Russian President Vladimir Putin has told his United States counterpart Joe Biden that any sanctions over Ukraine would be a big mistake, an aide to the Kremlin said on Thursday, after the two leaders spoke by phone ahead of lower-level talks next month.
The call, which US officials said began at 3:35pm EST (20:35 GMT) and lasted 50 minutes, came amid weeks of Western concerns over Russia’s deployment of tens of thousands of troops near its border with Ukraine.
Keep readinglist of 4 items
Kremlin aide Yuri Ushakov said Russia was satisfied with the conversation, which he said centred on security guarantees that Moscow wants from the West, but that any substantial sanctions against Russia would be “a colossal mistake”.
“We hope this will not happen,” Ushakov told reporters after the phone call.
It was the second time Putin and Biden held direct talks this month, as the Russian military buildup near Ukraine continues to heighten fears that Russia may be preparing for an imminent invasion of its neighbour.
In a statement describing Thursday’s talks, the White House said Biden urged Putin to “de-escalate” the simmering tensions and “made clear that the United States and its allies and partners will respond decisively if Russia further invades Ukraine”.
The Kremlin has denied that it plans to make an incursion into Ukraine, instead accusing Western nations of undermining the security situation in the region through the expansion of NATO and Ukraine’s growing ties with the alliance.
Ahead of the discussion, both sides insisted they were ready to listen. But with Thursday’s talks setting the stage for lower-level, face-to-face negotiations in Geneva in January, there were few indications of significant concessions on the horizon.
Biden expressed support for those upcoming discussions during his call with Putin, the White House also said, and “reiterated that substantive progress in these dialogues can occur only in an environment of de-escalation rather than escalation”.
Samuel Greene, director of the Russia Institute at King’s College London, told Al Jazeera that both the US and Russia “need to be seen as putting the effort in” amid the tensions.
“This is an opportunity for Putin to claim some victory, to show that maybe the West is buckling a little bit – if he can spin it that way,” Greene said. “For the Biden administration … and the European allies, it’s extremely important to really do everything they can – short of making concessions that they can’t make – to ensure peace and security in and around Ukraine.”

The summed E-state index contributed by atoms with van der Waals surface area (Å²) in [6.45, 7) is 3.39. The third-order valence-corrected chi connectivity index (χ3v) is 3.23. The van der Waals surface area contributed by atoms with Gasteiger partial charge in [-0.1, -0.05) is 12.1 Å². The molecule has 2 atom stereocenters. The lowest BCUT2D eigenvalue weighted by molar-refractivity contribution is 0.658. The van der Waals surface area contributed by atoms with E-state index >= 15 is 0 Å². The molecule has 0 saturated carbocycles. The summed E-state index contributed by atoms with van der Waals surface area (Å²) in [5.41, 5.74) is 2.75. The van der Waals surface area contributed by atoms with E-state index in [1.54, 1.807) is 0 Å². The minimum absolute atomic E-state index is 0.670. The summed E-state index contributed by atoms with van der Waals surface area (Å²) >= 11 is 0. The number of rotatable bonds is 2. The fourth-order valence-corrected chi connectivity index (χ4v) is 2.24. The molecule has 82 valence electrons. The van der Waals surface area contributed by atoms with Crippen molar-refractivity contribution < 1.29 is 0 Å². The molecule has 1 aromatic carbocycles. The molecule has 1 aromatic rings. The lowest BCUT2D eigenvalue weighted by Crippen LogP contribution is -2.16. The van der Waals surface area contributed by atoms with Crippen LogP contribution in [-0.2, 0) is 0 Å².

Talks next month
Earlier this month, the Russian government published draft security pacts demanding that NATO deny membership to Ukraine and other former Soviet countries and roll back the deployment of troops and weapons in central and eastern Europe.
But the US and its NATO allies have said only members of the alliance can decide when other nations join, while stressing that any security talks with Moscow would need to take into account NATO’s concerns and involve Ukraine and other partners.
Sergey Lavrov, Russia’s foreign minister, said this week that Russian diplomats and military officials would take part in talks with the US next month on the list of security guarantees Moscow wants from Washington.
Those discussions in Geneva are set to take place on January 10, while Moscow and NATO representatives are expected to meet on January 12. The Organization for Security and Co-operation in Europe, which includes Russia and the US, will address the tensions the following day.
Russia’s delegation will be led by Deputy Foreign Minister Sergei Ryabkov, and the US delegation by Deputy Secretary of State Wendy Sherman.
Meanwhile, US Secretary of State Antony Blinken reiterated the US’s “unwavering support” for Ukraine in a call with Ukrainian President Volodymyr Zelenskyy on Wednesday, the State Department said.
The United Kingdom warned Russia last week that any incursion into Ukraine “would be a massive strategic mistake and would be met with strength, including coordinated sanctions with our allies to impose a severe cost on Russia’s interests and economy”.
Putin has said Russia is not looking for war with its neighbour but wanted an “immediate” response from the US and its allies to its demand for security guarantees.
Russia annexed Ukraine’s Crimean Peninsula in 2014 and shortly after supported a separatist rebellion in the country’s east, plunging relations between Moscow and the West to post-Cold War lows.
The fighting in Ukraine’s industrial heartland, known as the Donbas, has killed more than 14,000 people to date, according to Kyiv.